The photos you put inside your photo book should look their best to take advantage of a traditional process that provides superior images like silver halide printing. With the quality of smartphones and cameras these days, that’s not hard for your digital images, but what about the traditional heirloom family photos you have at home?
To get the photo book ready, they need to be cleaned, digitized and handled with care.
Prepping Old Memories for Photo Books
Lots of aging media have similar traits and need to consider as you try to spiff them up. We’ll get into specifics by format, but here are some general quality issues, cleaning and handling tips, and best practices for digitizing:
Common Issues with Aging Media
- Dust can obscure the images and affect scan quality
- Fading from sunlight can make the images dull
- The decay of materials can ruin the paper, film, and dyes that hold your memories
- Rips and scratches can ruin images and need repair
How to Clean and Handle Your Vintage Formats
- Gently wipe with dry, non-abrasive cloths or brushes.
- Use gloves! Try to avoid touching the images with your bare hands whenever possible.
How to Digitize
- Use a scanner that offers the right resolution, measured in dots-per-inch (DPI), for your media. More dots mean more details.
- Handle your items with care while scanning.
- Save the images as JPEG or TIFF files.
- Organize your digital files into folders.
Each format also has its own quirks and risks to consider for photo book prep:
Your parents’ old pictures are amazing photo book material. The chance to re-see the sights from their first date through the golden years would make a great anniversary gift!
Common Issues: fragile paper, warping, yellowing
Handle: By the edges or with gloves when possible. Skin oils can damage photos.
- Use a flatbed scanner. Others have moving pieces that can harm old prints.
- The ideal scanning resolution for printed photos is 600 DPI.
- If your old prints are falling apart, moving them to a flatbed scanner and pressing the lid down might make the damage worse. Mount a digital camera on a tripod and shoot a photo straight-on (not at an angle) for the least risky approach.
- Google PhotoScan and other apps are easy to use, but not recommended for making print-quality scans.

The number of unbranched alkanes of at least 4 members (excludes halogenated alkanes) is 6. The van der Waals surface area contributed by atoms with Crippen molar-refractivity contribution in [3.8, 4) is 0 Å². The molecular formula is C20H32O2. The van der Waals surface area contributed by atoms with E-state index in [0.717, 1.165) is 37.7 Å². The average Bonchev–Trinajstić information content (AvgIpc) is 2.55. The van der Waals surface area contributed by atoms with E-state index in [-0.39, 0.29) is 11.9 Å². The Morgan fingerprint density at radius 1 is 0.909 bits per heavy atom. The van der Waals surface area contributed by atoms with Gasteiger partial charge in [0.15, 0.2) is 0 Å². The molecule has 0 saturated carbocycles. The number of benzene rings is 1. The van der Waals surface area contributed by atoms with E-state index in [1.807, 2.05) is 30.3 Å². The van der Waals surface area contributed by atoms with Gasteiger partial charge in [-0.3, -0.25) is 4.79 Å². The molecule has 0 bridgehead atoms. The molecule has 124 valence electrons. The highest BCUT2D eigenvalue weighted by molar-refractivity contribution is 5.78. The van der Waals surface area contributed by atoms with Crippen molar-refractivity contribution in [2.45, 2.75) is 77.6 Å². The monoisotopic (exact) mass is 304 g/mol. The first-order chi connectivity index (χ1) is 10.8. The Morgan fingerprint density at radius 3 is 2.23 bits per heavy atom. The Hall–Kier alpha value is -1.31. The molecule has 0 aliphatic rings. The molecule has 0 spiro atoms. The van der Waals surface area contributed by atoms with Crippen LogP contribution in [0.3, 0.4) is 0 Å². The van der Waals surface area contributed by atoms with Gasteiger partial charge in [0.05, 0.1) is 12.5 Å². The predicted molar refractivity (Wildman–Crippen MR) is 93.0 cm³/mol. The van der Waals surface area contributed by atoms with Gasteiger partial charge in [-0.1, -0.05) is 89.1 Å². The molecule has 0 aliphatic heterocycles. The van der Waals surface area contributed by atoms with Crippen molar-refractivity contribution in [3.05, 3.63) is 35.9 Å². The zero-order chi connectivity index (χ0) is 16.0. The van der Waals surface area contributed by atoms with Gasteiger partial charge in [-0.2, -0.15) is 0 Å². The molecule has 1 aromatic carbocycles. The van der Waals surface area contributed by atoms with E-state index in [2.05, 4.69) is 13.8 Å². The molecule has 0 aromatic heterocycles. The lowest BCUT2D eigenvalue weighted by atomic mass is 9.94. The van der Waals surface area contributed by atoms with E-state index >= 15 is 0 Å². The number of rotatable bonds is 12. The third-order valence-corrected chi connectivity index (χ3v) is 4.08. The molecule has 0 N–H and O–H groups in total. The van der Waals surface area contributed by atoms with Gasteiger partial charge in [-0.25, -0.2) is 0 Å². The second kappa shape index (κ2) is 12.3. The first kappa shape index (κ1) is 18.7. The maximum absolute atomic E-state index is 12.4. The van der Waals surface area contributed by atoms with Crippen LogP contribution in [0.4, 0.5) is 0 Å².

Color slides produce beautiful scans in vivid detail. You can scan them at high resolutions to make enlarged prints for a photo book. It’s a clean, practical way to enjoy your family vacation slides without setting up the projector.
Common Issues: mold, discoloration, bent and broken mounts
Clean: With compressed air for any dust that’s left after wiping
Handle: By the cardboard or plastic mounts – don’t touch film with bare hands!
- Use a flatbed scanner that can shine light through transparencies while scanning.
- Use trays to hold slides in place and keep the digital images straight.
- A good slide scanning resolution should not go below 1600 DPI. Slide film holds much more visual detail than printed photos. You can scan at higher resolutions like 3200 DPI to save even more detail if you plan to print larger than 5” x 7”, but a higher resolution won’t magically sharpen a picture that was blurry from the start.
Letters and Documents
Love notes, telegrams and college acceptance letters enhance your photo book by adding more context to the images. Include these items to make your design project even more unique.
Common Issues: fragile or folded paper, yellowing, damage from envelope adhesives, illegible handwriting
Handle: Gently and with gloves, especially when dealing with fragile paper.
- Flatbed scanner lids can press your letters against the glass for the best quality scans.
- 300 DPI is a sufficient scanning resolution for text, which doesn’t have much visual detail.
- Scan envelopes with important info like addresses and postmarks. These details can tell you where people lived, when they sent these letters, and where you should place these items within the larger context of the photo book’s story.
Photo courtesy of EverPresent
Albums and Scrapbooks
Sometimes an old scrapbook just needs to be copied. Or maybe it’s time to put a fresh spin on an aging classic. If you’re turning old albums and scrapbooks into family photo books, you’ll be able to relive each memory the way the bookmaker intended in a more modern & durable way.
Common Album and Scrapbook Ailments:
- Brittle or warped covers, crumbling binding and stuck pages
- Magnetic album adhesive can trap and harm photos
Handle: With both hands, carefully supporting the binding and pages during use.
- Set the scan resolution to 600 DPI for the printed photos inside your scrapbooks.
- Clean the debris that falls out of your brittle albums during scanning so you don’t capture extra dirt in your final scans.
- You can scan each full page to preserve your albums’ photos, handwriting, and overall layout.
- You can also crop each photo individually and not worry about trying to remove them from the album.
- If there’s important information next to your photos and memorabilia, you can copy those captions into the filenames or metadata of each digital image for easy sorting.
Now you’re photo book ready!
Now that your family memories are digital, get your aging prints and albums from the attic and turn them into a coffee table crowd pleaser. Your friends and family might get jealous of your photo book, so be sure to order some extra copies!
Blog article by Vanessa Boucher and Jens Peterson from Everpresent.com.